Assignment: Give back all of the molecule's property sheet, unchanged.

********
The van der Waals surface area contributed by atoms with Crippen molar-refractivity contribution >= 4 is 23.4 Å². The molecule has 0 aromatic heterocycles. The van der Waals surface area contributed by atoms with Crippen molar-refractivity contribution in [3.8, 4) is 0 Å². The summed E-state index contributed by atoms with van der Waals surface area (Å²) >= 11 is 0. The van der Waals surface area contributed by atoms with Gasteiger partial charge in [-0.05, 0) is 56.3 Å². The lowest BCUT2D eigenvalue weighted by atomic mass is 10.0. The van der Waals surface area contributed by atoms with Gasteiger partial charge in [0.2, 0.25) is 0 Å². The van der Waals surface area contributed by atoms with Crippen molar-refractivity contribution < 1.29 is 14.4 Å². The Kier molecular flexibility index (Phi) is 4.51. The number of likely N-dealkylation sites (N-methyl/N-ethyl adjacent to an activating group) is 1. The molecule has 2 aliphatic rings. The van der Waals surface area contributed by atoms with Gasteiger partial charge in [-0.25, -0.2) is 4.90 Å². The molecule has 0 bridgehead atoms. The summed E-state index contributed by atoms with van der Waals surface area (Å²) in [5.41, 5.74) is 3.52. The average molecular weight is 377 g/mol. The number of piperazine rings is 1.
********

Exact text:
The van der Waals surface area contributed by atoms with Crippen molar-refractivity contribution >= 4 is 23.4 Å². The molecule has 0 aromatic heterocycles. The van der Waals surface area contributed by atoms with Crippen molar-refractivity contribution in [3.8, 4) is 0 Å². The summed E-state index contributed by atoms with van der Waals surface area (Å²) >= 11 is 0. The van der Waals surface area contributed by atoms with Gasteiger partial charge in [-0.05, 0) is 56.3 Å². The lowest BCUT2D eigenvalue weighted by atomic mass is 10.0. The van der Waals surface area contributed by atoms with Gasteiger partial charge in [0.2, 0.25) is 0 Å². The van der Waals surface area contributed by atoms with Crippen molar-refractivity contribution < 1.29 is 14.4 Å². The Kier molecular flexibility index (Phi) is 4.51. The number of likely N-dealkylation sites (N-methyl/N-ethyl adjacent to an activating group) is 1. The molecule has 2 aliphatic rings. The van der Waals surface area contributed by atoms with Gasteiger partial charge in [-0.25, -0.2) is 4.90 Å². The molecule has 0 bridgehead atoms. The summed E-state index contributed by atoms with van der Waals surface area (Å²) in [5.41, 5.74) is 3.52. The average molecular weight is 377 g/mol. The number of piperazine rings is 1.